The next topic of assault is, "that the sentence is an indefinite suspension, without limit of term or time, and without any condition or contingency whatever, by the performance or happening of which it could in any event be determined; and yet it was not a sentence of deposition." And such a sentence, our accuser pronounces to be "without warrant of law either abroad or at home, and void by the principles of true Protestantism as well as of law, from its liability to be abused to purposes of oppression and persecution."

[10] These are strong words, but happily they have been written with very little of the usual care and judgment of the respected author. In order, however, to understand the subject rightly, I must request my readers to remember that our Church does not profess to derive the powers of her bishops from the action of the Church, but from the apostles. Our own canons, being passed with our official assent, do certainly bind us in the exercise of those powers; but the powers themselves are inherent in the office of a bishop, and existed long before the enactment of any Canon whatever, being the very Same, in their true intent and character, which St. Paul conferred on Titus, the first bishop of Crete, and Timothy, the first bishop of Ephesus.

Elsewhere, I have had occasion to illustrate my meaning by an analogy which perhaps may be useful to those who have not hitherto reflected much upon the subject. I consider the derived apostolic power of the bishop as bearing the same relation to the canons of the Church, that the stream of water bears to the channel through which it flows. The water is the power derived from the apostolic fountain. The channel is the rule established by the canons. The first is divine; the second is human. No canon, therefore, can create any really episcopal power, because that is the gift of God, through Christ. "As my Father hath sent me," saith our Lord to the apostles, "so send I you." And as the apostles derived from the great Redeemer their permanent authority to ordain and administer the discipline of the Church, so they perpetuated these powers to their successors, in order that the Saviour's promise might be fulfilled: "Lo, I am with you always, even to the end of the world."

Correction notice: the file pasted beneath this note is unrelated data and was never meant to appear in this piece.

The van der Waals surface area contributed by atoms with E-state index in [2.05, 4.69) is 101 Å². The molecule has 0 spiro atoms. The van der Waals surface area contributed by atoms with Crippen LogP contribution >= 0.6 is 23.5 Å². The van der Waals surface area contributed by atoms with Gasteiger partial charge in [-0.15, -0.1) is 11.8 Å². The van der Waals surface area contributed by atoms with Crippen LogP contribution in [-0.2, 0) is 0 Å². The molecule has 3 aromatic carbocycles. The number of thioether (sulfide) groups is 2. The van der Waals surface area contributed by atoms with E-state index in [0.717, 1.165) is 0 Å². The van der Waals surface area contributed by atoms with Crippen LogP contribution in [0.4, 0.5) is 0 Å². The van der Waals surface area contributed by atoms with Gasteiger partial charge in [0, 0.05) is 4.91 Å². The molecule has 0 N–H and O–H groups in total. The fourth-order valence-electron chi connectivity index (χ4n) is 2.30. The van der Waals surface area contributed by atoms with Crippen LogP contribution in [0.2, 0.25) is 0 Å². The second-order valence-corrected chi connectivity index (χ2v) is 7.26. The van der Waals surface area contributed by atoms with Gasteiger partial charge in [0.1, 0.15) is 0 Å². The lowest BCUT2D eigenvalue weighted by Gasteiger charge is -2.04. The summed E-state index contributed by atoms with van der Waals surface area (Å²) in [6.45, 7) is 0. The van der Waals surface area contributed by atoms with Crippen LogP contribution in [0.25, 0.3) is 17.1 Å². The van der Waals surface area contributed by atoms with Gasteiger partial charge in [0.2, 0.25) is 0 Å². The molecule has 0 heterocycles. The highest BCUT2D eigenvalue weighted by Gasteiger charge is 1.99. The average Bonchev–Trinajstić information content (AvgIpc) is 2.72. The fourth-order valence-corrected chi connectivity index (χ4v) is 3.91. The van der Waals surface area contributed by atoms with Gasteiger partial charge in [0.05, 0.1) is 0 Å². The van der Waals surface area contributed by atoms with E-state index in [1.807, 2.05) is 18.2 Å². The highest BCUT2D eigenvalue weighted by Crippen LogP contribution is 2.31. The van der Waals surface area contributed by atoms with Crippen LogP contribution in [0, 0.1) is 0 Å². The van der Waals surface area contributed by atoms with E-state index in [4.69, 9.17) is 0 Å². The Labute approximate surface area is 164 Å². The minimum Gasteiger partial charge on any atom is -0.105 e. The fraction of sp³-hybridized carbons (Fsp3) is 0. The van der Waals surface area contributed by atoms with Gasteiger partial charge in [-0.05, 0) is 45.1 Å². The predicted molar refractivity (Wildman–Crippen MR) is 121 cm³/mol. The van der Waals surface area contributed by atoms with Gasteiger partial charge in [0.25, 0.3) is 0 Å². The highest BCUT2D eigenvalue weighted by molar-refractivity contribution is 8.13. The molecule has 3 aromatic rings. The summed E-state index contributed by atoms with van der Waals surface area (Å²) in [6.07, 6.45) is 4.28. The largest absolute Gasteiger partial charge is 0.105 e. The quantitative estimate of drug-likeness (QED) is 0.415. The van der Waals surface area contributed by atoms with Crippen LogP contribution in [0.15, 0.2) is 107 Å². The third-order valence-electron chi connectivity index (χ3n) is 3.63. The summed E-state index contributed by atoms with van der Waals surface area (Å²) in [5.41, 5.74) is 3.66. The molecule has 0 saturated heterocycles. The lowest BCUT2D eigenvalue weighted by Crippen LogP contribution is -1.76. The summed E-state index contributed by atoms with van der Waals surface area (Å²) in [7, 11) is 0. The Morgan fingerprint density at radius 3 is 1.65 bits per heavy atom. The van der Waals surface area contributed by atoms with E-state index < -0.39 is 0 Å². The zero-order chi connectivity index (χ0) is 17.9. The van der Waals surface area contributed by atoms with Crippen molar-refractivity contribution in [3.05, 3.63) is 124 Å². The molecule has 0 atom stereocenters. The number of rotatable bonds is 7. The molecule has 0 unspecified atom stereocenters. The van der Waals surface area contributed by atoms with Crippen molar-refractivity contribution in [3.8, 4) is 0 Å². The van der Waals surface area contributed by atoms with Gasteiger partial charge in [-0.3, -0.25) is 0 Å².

Hence I consider it a radical and very serious error, in any intelligent Episcopalian, to assume that our canons give power to the bishops, because it destroys at once the whole foundation of the divine institution. The Church cannot create the apostolic office, nor the episcopal office; any more than she can create a sacrament, or enlarge or diminish the doctrines of a saving faith. All these are already provided for us in the word of God, and the Church is bound to receive them on His authority. Hence the canons can do no more than regulate the mode or form in which the power shall be exercised, just as the channel cannot create the water, although it regulates the course in which it flows. And therefore we trace all our official powers to the Scriptures first, and next to the primitive Church of the early [10/11] ages; and hold ourselves strictly authorized to do any act which was then lawful to be done, provided there be no canonical obstacle of our own, in the way to prevent it.

I maintain, therefore, as an obvious corollary from this fundamental principle, that in the year 1844, we had a right to use the term Suspension, with all the latitude of the primitive Church, because it was not until three years later, namely, in 1847, that we consented to any restriction of time or terms, which should, in all future cases, be canonically affixed to it. The position of the question may be made quite clear to a legal mind by saying, that the Bishops, in the sentence which they decreed, stood upon the COMMON LAW of the Church--the old Catholic, primitive rule, whereof the memory of man runneth not to the contrary--before the statute was enacted which required a specific limitation. That Common Law might have become dormant, but it was not dead nor lost, because the records of its application remained, and are indelible. And there was no rule, principle nor analogy within the range of human knowledge, which forbade us to take it as a warrant for our decision.